TABLE III______________________________________ Yellowness IndexCompound Formulation .sup. ○f Initial 15 days 30 days______________________________________Exxon LLDPE A -0.85 0.52 0.38alone B -1.09 0.08 -0.06Example 1 A 3.20 5.01 5.84 B 2.40 9.70 6.83Example 5 A 7.69 10.32 10.76 B 6.48 12.25 13.60CYANOX 1790 A 8.83 13.77 14.51 B 3.55 8.58 11.07IRGANOX 1076 A 0.74 3.59 5.05 B -0.30 2.98 5.48______________________________________ .sup. ○f Formulation A = 0.05% candidate additive Formulation B = 0.05% candidate additive plus 0.05% WYTOX 312 plus 0.075% calcium stearate.
TABLE IV______________________________________ Melt Index FirstCompound Extrusion Second Extrusion Third Extrusion______________________________________Exxon LLDPE 0.533 0.493 0.459aloneExample 1 0.629 0.613 0.605Example 5 0.642 0.638 0.641CYANOX 1790 0.657 0.614 0.604IRGANOX 1076 0.669 0.637 0.649______________________________________
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|US3931103 *||Oct 18, 1974||Jan 6, 1976||American Cyanamid Company||Copper inhibitors for polyolefins|
|US3975360 *||Dec 20, 1974||Aug 17, 1976||The Goodyear Tire & Rubber Company||Age resisters for oxidizable polymers|
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|US4465673 *||Jan 10, 1983||Aug 14, 1984||Yasuo Tanaka||Pentagalloylglucose antiviral composition|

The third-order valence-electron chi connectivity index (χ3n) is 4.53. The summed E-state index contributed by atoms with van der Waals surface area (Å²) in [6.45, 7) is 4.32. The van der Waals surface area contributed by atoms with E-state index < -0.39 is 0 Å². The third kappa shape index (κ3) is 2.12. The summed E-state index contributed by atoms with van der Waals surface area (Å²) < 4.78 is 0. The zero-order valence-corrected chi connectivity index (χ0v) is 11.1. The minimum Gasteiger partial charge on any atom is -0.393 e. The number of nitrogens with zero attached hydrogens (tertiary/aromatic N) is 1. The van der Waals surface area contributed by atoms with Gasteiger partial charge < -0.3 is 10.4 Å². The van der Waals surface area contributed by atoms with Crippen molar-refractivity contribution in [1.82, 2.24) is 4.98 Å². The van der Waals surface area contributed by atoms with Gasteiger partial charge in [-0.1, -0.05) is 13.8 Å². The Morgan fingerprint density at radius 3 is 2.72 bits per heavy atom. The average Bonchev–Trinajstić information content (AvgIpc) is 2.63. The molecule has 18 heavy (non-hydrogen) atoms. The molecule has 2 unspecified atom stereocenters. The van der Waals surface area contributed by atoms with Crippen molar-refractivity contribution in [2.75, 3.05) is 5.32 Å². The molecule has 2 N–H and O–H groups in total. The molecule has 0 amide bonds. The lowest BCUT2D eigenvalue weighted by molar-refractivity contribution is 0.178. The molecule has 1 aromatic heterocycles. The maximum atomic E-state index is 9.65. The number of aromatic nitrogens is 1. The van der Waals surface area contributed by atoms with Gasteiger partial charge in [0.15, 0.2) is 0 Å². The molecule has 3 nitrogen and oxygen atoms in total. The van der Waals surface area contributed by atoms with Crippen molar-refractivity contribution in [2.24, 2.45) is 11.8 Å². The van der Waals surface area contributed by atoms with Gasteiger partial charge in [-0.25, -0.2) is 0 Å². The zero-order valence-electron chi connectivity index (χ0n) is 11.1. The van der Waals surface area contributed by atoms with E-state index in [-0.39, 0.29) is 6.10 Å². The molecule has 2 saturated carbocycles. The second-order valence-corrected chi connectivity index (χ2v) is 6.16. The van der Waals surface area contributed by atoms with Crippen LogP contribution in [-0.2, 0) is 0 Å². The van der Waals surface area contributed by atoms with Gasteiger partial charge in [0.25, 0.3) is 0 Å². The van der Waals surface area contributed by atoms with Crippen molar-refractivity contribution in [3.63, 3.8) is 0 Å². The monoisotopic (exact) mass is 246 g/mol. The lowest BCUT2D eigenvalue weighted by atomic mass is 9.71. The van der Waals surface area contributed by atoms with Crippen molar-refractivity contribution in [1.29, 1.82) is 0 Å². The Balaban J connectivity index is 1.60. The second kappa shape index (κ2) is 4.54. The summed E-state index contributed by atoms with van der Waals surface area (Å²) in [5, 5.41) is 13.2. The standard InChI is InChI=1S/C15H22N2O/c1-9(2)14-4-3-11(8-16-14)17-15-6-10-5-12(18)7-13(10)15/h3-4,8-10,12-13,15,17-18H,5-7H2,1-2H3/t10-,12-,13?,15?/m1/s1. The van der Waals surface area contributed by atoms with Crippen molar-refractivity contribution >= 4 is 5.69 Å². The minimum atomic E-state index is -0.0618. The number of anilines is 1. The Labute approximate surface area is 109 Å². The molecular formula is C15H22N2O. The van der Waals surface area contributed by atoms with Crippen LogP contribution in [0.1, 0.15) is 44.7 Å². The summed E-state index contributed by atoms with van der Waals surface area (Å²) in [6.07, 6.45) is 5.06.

|Citing Patent||Filing date||Publication date||Applicant||Title|
|EP2321329A2||Jul 20, 2009||May 18, 2011||Robert Vachy||Novel glucopyranose derivatives, preparation thereof, and biological uses thereof|
|WO2010018474A3 *||Jul 20, 2009||Apr 29, 2010||Robert Vachy||Novel glucopyranose derivatives, preparation thereof, and biological uses thereof|
|U.S. Classification||524/58, 524/583, 536/124, 536/18.5, 536/1.11, 524/585, 536/4.1|
|International Classification||C07H15/04, C08K5/151, C07H13/08, C07H13/04|
|Cooperative Classification||C07H13/08, C08K5/151, C07H15/04, C07H13/04|
|European Classification||C07H13/08, C07H15/04, C07H13/04, C08K5/151|
|Jul 9, 1985||AS||Assignment|
Owner name: OLIN CORPORATION A CORP OF VIRGINIA
Free format text: ASSIGNMENT OF ASSIGNORS INTEREST.;ASSIGNORS:PHILLIPS, STEVEN D.;SANDEL, BONNIE B.;REEL/FRAME:004428/0795
Effective date: 19850701
|Jan 4, 1993||FPAY||Fee payment|
Year of fee payment: 4
|May 6, 1997||REMI||Maintenance fee reminder mailed|
|Sep 28, 1997||LAPS||Lapse for failure to pay maintenance fees|
|Dec 9, 1997||FP||Expired due to failure to pay maintenance fee|
Effective date: 19971001